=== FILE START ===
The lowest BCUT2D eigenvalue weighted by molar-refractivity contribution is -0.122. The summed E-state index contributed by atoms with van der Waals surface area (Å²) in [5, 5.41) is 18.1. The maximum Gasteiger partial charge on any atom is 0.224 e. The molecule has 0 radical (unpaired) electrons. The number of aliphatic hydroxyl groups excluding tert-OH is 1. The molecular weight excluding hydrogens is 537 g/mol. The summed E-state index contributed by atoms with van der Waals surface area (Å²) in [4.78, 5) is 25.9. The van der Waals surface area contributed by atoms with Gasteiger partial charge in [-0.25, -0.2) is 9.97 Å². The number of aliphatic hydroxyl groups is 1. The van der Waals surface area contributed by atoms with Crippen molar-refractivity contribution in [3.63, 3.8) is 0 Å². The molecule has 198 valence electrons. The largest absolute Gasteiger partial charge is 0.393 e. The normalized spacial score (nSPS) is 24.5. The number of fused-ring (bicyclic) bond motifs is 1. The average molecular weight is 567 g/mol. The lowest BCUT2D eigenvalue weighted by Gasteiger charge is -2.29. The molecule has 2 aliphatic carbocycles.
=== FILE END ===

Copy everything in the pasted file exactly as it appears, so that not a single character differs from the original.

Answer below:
The lowest BCUT2D eigenvalue weighted by molar-refractivity contribution is -0.122. The summed E-state index contributed by atoms with van der Waals surface area (Å²) in [5, 5.41) is 18.1. The maximum Gasteiger partial charge on any atom is 0.224 e. The molecule has 0 radical (unpaired) electrons. The number of aliphatic hydroxyl groups excluding tert-OH is 1. The molecular weight excluding hydrogens is 537 g/mol. The summed E-state index contributed by atoms with van der Waals surface area (Å²) in [4.78, 5) is 25.9. The van der Waals surface area contributed by atoms with Gasteiger partial charge in [-0.25, -0.2) is 9.97 Å². The number of aliphatic hydroxyl groups is 1. The van der Waals surface area contributed by atoms with Crippen molar-refractivity contribution in [3.63, 3.8) is 0 Å². The molecule has 198 valence electrons. The largest absolute Gasteiger partial charge is 0.393 e. The normalized spacial score (nSPS) is 24.5. The number of fused-ring (bicyclic) bond motifs is 1. The average molecular weight is 567 g/mol. The lowest BCUT2D eigenvalue weighted by Gasteiger charge is -2.29. The molecule has 2 aliphatic carbocycles.